Chill chamber for pest control opens at Port Everglades

01/14/2011 02:55:52 PM
Doug Ohlemeier

Crowley Liner Services has opened a refrigerated pest control facility at Port Everglades that can treat pests so shippers don’t have to return the shipments to the originating country.


Courtesy Crowley Liner Services

Crowley Liner Services has opened a refrigerated pest control facility at Port Everglades that can treat pests so shippers don’t have to return the shipments to the originating country.


The subsidiary of Jacksonville, Fla.-based Crowley Maritime Corp. opened the pest control operation at the Fort Lauderdale, Fla., port so non-native pests can be contained and readied for fumigation under refrigeration, according to a news release.

Available to all shippers importing perishable cargo into the south Florida port, the unit allows separation of perishable cargoes and helps most shippers because shipments containing pests that needed some manipulation before fumigation were in the past required to return to their originating country, according to the release.

“Within this chamber, Crowley is able to manipulate or rearrange such cargo to meet prerequisites for fumigation,” said Nelly Yunta, general manager of Crowley's Customized Brokers subsidiary that specializes in customs clearance of perishables, said in the release. "Crowley worked very closely with the U.S. Department of Agriculture to make this happen."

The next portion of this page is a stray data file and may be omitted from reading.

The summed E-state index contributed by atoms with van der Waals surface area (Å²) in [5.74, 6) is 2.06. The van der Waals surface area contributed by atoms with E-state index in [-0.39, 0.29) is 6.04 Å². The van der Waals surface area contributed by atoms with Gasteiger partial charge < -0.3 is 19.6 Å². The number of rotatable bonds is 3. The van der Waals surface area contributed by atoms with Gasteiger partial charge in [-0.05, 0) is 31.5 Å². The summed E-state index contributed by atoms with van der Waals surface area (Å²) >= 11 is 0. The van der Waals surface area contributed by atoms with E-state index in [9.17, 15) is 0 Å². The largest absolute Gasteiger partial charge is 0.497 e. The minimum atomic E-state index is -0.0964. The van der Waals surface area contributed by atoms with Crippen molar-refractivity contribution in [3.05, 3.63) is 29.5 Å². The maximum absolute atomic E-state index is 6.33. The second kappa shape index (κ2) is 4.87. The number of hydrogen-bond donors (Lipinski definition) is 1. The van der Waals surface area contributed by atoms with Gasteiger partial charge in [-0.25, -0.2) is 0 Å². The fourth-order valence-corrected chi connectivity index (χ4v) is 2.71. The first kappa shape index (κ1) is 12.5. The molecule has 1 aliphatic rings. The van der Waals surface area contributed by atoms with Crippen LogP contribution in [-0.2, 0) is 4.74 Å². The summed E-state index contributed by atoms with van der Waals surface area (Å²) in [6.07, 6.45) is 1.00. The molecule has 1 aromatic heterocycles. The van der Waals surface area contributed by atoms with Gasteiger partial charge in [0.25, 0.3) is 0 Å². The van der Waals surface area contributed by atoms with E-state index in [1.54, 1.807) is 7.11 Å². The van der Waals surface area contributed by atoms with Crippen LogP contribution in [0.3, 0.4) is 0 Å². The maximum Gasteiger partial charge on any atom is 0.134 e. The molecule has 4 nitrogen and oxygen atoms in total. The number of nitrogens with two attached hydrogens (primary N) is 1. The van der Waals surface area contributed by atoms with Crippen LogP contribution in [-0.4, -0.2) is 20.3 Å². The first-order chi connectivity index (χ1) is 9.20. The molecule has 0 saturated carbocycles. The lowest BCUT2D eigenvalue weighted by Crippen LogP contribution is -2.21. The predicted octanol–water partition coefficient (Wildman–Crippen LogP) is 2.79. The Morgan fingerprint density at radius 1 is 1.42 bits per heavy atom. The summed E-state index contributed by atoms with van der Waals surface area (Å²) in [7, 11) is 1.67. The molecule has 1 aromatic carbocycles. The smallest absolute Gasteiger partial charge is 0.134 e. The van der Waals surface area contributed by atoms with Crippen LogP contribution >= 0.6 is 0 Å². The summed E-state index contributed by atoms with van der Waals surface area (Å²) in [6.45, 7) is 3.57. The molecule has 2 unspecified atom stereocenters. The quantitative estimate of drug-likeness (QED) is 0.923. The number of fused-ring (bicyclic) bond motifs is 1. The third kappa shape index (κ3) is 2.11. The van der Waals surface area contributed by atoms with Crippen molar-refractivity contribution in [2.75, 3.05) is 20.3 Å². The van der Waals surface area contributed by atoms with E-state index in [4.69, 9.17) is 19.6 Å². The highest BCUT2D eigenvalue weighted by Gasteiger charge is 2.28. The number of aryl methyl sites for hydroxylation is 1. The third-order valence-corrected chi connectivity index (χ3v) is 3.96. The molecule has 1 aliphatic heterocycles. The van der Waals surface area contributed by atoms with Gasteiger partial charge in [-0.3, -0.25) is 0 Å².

Crowley's refrigerated chamber meets USDA Animal and Plant Health Inspection Service requirements and applies to international cargo shipments that Plant Protection and Quarantine inspectors declare infested with “highly mobile actionable pests,” according to the release.

“Crowley’s new refrigerated chamber gives shippers using Port Everglades peace of mind because in most situations they can now bring their perishable produce into south Florida without worrying about wasting time and money due to re-exportation,” Phil Allen, Port Everglades’ director, said in the release.

Crowley, which runs the port’s largest container terminal, recently changed its long-term lease to include 12 more acres. The port estimates Crowley's operations support 31,983 jobs throughout the state and generate of $1.1 billion in personal income outside of state and local taxes.



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